Mr. Yao’s first language is Mandarin.
(June 17, 2021)—I have trained as a Mediterranean archaeologist, so Southwestern archaeology and its field methods are new to me. I had many ideas about archaeological fieldwork before I came to the field school, but I never imagined that I would be working on a project in a completely alien place for me. The COVID pandemic offered me this unexpected opportunity to examine a different world that I have never approached before.
Even for a clumsy young archaeology student like me, this fieldwork in New Mexico is a “transcendent” experience. Although I have lived in Tucson for three years, getting out onto the Southwestern landscape has not been a part of my routine. I have been astonished by the unique geology and archaeology of New Mexico. The harmony of nature and ancient Southwestern cultures is enlightening.
I think I am a fortunate man for attending this field school; I have met a bunch of young archaeology students with diverse backgrounds and the same goals. They are passionate and devoted people whom I deeply admire. We are encountering the same struggles, both physical and mental. But our endurance remains high. The onerous labor and repetitive process of screening have not discouraged our morale. Our skin is getting darker from the sun.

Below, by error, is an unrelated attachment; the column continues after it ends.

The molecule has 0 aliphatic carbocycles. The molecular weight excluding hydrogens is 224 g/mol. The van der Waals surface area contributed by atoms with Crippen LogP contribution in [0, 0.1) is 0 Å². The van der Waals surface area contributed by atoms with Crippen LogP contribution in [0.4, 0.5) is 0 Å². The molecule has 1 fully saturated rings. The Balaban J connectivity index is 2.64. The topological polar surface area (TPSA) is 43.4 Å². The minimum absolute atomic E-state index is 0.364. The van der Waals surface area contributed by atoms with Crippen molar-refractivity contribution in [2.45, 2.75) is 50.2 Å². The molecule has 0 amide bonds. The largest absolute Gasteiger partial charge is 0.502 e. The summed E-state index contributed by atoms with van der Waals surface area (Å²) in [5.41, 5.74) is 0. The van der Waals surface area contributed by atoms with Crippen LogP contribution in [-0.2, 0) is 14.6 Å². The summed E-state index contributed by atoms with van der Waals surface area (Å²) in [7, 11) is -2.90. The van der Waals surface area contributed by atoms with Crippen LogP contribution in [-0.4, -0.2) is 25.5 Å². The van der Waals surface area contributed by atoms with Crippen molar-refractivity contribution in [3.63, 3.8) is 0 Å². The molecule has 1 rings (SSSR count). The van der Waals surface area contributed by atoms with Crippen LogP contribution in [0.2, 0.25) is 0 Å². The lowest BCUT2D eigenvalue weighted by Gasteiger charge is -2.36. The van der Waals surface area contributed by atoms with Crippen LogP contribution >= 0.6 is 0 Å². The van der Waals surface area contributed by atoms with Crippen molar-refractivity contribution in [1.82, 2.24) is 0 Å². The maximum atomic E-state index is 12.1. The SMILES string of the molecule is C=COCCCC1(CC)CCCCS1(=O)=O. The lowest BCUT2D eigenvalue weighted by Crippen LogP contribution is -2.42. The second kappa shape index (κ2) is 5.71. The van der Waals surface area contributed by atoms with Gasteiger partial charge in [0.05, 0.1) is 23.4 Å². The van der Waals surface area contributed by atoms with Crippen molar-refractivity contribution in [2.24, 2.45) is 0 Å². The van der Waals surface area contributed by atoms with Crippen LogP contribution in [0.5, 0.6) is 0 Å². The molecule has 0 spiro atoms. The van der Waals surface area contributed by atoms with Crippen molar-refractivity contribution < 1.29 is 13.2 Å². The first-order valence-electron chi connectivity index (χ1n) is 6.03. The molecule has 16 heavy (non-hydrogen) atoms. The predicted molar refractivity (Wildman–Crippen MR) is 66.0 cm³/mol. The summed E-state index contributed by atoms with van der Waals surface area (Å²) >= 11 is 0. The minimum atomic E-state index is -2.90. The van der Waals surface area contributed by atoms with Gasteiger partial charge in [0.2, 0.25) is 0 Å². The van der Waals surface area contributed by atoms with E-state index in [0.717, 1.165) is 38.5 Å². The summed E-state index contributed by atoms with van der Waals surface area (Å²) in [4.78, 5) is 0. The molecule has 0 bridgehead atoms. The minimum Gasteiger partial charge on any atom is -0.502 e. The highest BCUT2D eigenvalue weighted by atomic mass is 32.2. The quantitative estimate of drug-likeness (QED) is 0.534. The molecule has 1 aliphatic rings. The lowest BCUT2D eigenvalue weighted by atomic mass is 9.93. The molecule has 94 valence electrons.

There have been some surprises. The scorpions and various poisonous insects are our “closest friends,” and frozen burritos are our most decadent feast in the field. The chorus of turkey and coyote is the most bizarre lullaby of my life, but the natural sounds are tied to the history of this land. This experience overwhelms and humbles me, and I think about the dualities of life and death, modernity and antiquity, center and periphery. I deeply enjoy this philosophical process. We are the nameless nobodies looking toward the eternal survival of our ancestors’ knowledge. Their wisdom is buried in the dirt and carried in the mind.